Tip: When creating a comparable rental property report--the more data the better. This means compare at least 5 relevant properties.

The 1% Rule

Property investors frequently reference the 1% rule before purchasing a property to rent out. Essentially it states that a landlord should charge 1% of the price of the property as the baseline rental rate. For example, if the rental property is worth $250,000, the monthly base rent should be $2,500.

The Demand for Rental Property

The demand for a rental property in the area is another important factor. In order to get a good idea of what the demand is for your rental property you would have to look at:

  • The number of listings in your area. If the market is oversaturated then demand will generally be lower as competition will lower the prices. Whereas, if your rental only has a few competitors then it is fair to assume there will be more demand.
  • Demographics is another factor to consider. This would be made up of population data such as gender, age, general migration patterns, disposable income, and growth of population. The demographic profile of a real estate market can help you understand not only the general rental demand but also the specific types of properties with the most demand. For example, in a market where there is a high number of millennials, there would be a higher demand for rental properties. Millennials prefer to rent over buying properties.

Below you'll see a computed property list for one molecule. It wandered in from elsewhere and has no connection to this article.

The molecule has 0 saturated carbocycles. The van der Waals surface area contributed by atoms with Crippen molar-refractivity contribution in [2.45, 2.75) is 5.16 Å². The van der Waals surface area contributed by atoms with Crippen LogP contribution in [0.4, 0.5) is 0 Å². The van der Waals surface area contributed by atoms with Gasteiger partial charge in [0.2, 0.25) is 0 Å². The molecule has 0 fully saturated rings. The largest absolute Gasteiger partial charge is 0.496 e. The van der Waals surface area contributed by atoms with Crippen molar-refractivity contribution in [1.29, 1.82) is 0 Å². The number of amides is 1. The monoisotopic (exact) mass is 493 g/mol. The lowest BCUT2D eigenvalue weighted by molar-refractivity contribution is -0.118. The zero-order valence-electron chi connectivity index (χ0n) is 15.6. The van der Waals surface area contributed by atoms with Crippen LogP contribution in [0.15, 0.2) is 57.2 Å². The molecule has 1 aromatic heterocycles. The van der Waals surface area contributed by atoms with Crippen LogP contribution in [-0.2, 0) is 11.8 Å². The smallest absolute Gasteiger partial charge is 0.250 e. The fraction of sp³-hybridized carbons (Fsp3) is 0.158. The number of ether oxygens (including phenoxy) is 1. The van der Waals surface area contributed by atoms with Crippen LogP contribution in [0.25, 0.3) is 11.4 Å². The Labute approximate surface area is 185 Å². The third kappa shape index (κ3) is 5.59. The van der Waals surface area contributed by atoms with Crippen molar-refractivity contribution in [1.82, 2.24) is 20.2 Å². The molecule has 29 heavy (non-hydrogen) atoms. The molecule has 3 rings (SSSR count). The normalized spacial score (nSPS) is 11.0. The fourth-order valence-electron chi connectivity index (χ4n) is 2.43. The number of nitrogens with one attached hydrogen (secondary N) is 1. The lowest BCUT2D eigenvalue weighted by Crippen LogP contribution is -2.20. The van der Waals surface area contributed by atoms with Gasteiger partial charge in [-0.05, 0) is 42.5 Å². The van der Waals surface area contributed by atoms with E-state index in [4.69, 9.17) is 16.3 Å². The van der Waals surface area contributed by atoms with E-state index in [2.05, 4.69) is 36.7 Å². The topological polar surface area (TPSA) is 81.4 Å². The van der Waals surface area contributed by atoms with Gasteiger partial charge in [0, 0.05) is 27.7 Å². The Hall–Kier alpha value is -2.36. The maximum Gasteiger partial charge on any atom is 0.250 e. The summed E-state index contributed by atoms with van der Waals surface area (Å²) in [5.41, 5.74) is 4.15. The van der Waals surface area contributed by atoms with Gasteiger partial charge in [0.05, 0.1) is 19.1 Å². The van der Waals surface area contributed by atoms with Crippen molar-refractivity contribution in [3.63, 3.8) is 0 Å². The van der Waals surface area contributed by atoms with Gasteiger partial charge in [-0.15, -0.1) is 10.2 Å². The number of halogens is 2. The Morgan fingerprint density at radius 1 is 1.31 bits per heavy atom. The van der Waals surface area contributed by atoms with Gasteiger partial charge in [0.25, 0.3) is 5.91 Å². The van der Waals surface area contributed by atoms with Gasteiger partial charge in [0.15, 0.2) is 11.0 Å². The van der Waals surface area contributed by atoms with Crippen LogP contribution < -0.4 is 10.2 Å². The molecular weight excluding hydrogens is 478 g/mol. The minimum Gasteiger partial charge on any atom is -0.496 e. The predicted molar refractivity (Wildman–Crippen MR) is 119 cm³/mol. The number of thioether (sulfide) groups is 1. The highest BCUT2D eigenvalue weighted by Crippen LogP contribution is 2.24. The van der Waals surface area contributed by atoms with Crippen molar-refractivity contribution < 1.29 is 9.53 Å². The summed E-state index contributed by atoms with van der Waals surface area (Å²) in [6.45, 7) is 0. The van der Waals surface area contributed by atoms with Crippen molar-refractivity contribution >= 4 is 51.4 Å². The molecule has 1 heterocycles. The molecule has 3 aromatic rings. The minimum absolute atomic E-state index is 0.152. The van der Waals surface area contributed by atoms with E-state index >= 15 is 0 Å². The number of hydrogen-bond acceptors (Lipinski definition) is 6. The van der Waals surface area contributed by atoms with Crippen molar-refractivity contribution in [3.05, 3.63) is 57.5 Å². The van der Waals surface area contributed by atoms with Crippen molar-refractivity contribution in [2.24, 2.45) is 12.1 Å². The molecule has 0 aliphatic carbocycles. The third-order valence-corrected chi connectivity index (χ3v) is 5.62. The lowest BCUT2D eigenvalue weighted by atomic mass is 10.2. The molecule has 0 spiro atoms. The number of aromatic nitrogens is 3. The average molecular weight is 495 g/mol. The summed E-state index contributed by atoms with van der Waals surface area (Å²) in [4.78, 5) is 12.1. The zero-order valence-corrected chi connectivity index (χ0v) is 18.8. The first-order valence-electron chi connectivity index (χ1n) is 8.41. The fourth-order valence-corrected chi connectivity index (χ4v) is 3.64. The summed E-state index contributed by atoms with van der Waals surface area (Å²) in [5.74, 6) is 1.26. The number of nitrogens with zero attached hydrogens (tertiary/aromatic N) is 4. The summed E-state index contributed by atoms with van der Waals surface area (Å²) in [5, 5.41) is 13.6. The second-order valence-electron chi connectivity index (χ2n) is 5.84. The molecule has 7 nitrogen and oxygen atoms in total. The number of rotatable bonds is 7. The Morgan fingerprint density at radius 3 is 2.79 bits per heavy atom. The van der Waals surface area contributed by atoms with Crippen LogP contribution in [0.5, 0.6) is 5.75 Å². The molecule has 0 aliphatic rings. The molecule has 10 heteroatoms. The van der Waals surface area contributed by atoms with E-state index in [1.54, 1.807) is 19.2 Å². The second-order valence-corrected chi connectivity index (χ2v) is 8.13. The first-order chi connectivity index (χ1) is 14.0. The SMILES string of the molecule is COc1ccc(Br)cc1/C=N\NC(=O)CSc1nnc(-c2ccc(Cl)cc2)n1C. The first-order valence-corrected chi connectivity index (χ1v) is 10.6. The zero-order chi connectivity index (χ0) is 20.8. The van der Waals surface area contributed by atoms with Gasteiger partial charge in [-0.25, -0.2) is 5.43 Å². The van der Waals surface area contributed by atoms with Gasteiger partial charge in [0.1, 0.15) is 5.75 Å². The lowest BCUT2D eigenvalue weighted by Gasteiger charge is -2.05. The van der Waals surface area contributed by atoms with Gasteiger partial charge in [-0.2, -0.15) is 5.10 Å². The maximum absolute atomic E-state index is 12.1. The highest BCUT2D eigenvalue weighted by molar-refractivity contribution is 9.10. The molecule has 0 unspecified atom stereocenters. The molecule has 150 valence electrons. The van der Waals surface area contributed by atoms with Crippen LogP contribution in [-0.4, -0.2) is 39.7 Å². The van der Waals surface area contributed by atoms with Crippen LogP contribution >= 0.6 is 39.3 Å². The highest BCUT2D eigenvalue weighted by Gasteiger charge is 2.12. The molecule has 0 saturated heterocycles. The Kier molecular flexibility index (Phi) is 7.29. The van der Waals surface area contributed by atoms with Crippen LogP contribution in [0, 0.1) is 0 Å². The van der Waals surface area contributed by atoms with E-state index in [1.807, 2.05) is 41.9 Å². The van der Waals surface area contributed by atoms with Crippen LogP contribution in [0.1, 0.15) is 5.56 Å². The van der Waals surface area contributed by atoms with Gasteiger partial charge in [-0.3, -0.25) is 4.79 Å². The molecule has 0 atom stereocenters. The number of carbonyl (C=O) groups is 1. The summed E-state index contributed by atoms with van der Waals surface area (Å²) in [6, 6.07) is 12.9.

• Price to Rent Ratio shows which is more affordable, renting or buying, in a specific area. A high price to rent ratio would mean that buying a home would be more expensive than just renting a home. This would indicate that there are more renters in the area and that the rental demand would be higher.
  • The job market will have an influence on rental demand. If there are new job opportunities in your area the demand for rentals generally goes up.
  • Tourism has a strong effect on short-term rental demands like AirBnB's.

Rent Rates and Seasons